Yesterday I wrote about the danger of theology. What is truly needed is not a profound academic theological system that we can master or comprehend. What is needed to be godly is deep, true, vital spiritual life. This true spirituality, as the late Francis Schaeffer called it decades ago when evangelicals did not talk this way, always begins with the simple recognition that we need God in our lives. It begins when we place ourselves in his loving hands with complete trust. We can do this because we have become confident, in the revelation of God in Jesus Christ, that the Father truly loves us and nothing can change that fact. “God is love” (1 John 4:8).
The principal reason that we cannot rest in the love of God is that we are too conscious of our own sins and failures. No matter what we tell ourselves something inside of us keeps saying, like an alarm system, “You have no right to God’s love so forget it!” But this is precisely what makes the love of God so utterly amazing. God loves us not because we are deserving of his love but because he is love. He has overflowing compassion and mercy toward us in Jesus Christ, the reconciler of the whole world through the blood of his cross (Colossians 1:20).
Jesus addressed crowds of people as children and called them a “little flock” (sheep). He spoke about the birds of the air and the flowers of the field being cared for by his Father and of how much more the Father cares for us. If you begin a journey to Christ without a firm belief that God is open to you, and thus kindly disposed toward you, then your journey will never last. You will turn inward, grow bitter and judgmental and in the end you will very like become either a Pharisee or a cynic/agnostic/atheist.
Recently I was reading a book about Cardinal John Henry Newman, the most famous English-speaking Protestant convert to Catholicism in the 19th century. Newman was surrounded by an unusual cast of characters, all of them a bit socially odd you might say. One of his friends was a convert from atheism to evangelicalism. He was then converted to Anglicanism and then to high-church Anglicanism. Then he, like John Henry Newman, became a Catholic. Unlike Newman, this man ended up where be began: atheist. When I read something like that I know this man’s journey was not simply about ideas and intellectual struggles. It is always much deeper, at least in every case I’ve ever known. I had to wonder, “Did this man ever know the love of God experientially?” And if he did not then why not?
We must all approach God as prodigals. But the Father we approach is the Father of prodigals who greets those who return to him with open arms, ready to share his life with them. Jesus is “the friend of sinners” And God rejoices over even one sinner who comes to him (Luke 15:7). The only fitness required is to feel your need of him and to run home.
True spirituality always begins by taking the first step of a journey that leads home. It is not based on keeping a list of rules, even good evangelical ones. Let me illustrate.
I have been taught since I was a young child to have “daily devotions.” Would it shock you to know that I have a hard time doing this and often find very different ways of seeking God and growing my spiritual life? I cannot read the Bible for sustained periods of time without my mind racing here and there. This once troubled me but less so in recent years. I read Scripture, but in many diverse ways and styles. I often meditate on one verse, even one word or phrase in one verse. I often use “The Divine Hours” or other forms for reading. I pray the Psalter sometimes. In fact, I pray all day long. I pray while watching a movie, while watching a game, while talking to people. I have also learned how to do private contemplative prayer, which is mostly being quiet and listening. I spent most of my life talking too much so this has been a major breakthrough to say the least. Having an active, at times unquiet, mind is both a blessing and a curse. I go to bed thinking and wake up thinking. I simply cannot turn the motor off easily but I am learning, by practice and with help.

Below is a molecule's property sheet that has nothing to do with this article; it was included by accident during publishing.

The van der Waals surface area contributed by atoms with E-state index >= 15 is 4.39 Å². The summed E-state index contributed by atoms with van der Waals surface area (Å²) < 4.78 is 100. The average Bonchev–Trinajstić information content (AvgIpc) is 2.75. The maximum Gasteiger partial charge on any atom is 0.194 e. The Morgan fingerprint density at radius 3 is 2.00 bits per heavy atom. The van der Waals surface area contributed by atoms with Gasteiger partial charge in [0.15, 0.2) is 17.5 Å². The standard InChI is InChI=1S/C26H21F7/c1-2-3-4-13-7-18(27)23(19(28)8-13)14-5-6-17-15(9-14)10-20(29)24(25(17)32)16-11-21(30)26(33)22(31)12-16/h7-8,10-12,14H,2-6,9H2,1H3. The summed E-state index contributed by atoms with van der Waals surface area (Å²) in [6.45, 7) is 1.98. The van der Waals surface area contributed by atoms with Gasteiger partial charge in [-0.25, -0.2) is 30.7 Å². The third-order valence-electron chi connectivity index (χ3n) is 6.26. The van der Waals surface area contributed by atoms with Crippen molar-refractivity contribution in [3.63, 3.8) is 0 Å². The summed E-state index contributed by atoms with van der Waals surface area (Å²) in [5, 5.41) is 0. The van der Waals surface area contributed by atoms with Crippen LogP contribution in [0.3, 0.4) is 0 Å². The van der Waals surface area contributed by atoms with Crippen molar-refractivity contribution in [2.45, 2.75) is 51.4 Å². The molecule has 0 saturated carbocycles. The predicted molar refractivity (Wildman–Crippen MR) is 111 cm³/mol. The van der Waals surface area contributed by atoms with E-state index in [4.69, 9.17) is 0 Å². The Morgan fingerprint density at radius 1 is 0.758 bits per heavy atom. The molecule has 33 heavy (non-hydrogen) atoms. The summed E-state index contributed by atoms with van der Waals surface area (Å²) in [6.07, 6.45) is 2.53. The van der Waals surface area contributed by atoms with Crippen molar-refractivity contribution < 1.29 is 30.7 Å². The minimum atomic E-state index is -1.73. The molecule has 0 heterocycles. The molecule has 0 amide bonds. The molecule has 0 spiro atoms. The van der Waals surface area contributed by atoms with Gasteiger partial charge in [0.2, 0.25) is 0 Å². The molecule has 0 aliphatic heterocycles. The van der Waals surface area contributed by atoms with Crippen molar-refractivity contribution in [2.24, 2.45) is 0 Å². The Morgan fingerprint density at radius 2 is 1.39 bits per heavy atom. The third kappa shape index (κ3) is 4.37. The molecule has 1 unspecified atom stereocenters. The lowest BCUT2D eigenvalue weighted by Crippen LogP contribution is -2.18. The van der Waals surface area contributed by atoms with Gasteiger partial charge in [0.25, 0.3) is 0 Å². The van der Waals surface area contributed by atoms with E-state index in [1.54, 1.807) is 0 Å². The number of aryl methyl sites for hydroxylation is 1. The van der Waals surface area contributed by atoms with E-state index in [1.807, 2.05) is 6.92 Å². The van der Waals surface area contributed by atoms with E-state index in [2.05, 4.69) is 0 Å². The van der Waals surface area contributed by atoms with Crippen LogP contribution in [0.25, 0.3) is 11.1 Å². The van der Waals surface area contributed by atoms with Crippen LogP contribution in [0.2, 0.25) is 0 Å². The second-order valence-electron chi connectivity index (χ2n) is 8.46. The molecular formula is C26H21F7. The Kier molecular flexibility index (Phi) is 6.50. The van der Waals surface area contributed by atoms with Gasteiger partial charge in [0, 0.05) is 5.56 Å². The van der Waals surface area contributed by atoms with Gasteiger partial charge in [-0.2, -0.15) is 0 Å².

I have also added more frequent celebration of the eucharist and other ways of hearing the Word of God in my life. Public reading of Scripture has become rich to me in worship. (I am saddened that so few evangelical churches bother to read the Bible these days.) I need a rich variety of approaches that will allow me to express myself within the knowledge that I have of who I am and how I best learn and grow. Reading Scripture for 20 minutes each morning and praying through a list of various names and things just doesn’t work for me. It hasn’t since I was about 22 or 23 years old. I am done feeling guilty about this. I am celebrating the myriad ways that God’s people have sought him and grown spiritually by adopting many approaches to spiritual growth that fit me the best. This is where my catholicity has become so vital to true spirituality.
Sometimes knowing God seems impossible. Most of the time it seems like desperation, the plaintive cry of the soul from deep within. Either way God uses these circumstances to lead me to him. Sometimes I sense his presence is so great that I am overwhelmed. Most of the time there is just a still, quiet realization that I love him because he first loved (and still loves) me. Whatever is going on around me I am aware that God is always calling me to deeper intimacy with him.
Jesus teaches us that we should cultivate a “childlike” trust in God. This is not a commandment. It is “his attempt to teach us how to establish a healthy relationship with His Father whom He knows so well” (Never Alone, Girzone, 14). Remember, “Your heavenly Father knows what you need before you ask him.” You can trust him because he really does love you. If you begin here then true spirituality will be the end result as you grow in grace and the knowledge of Christ.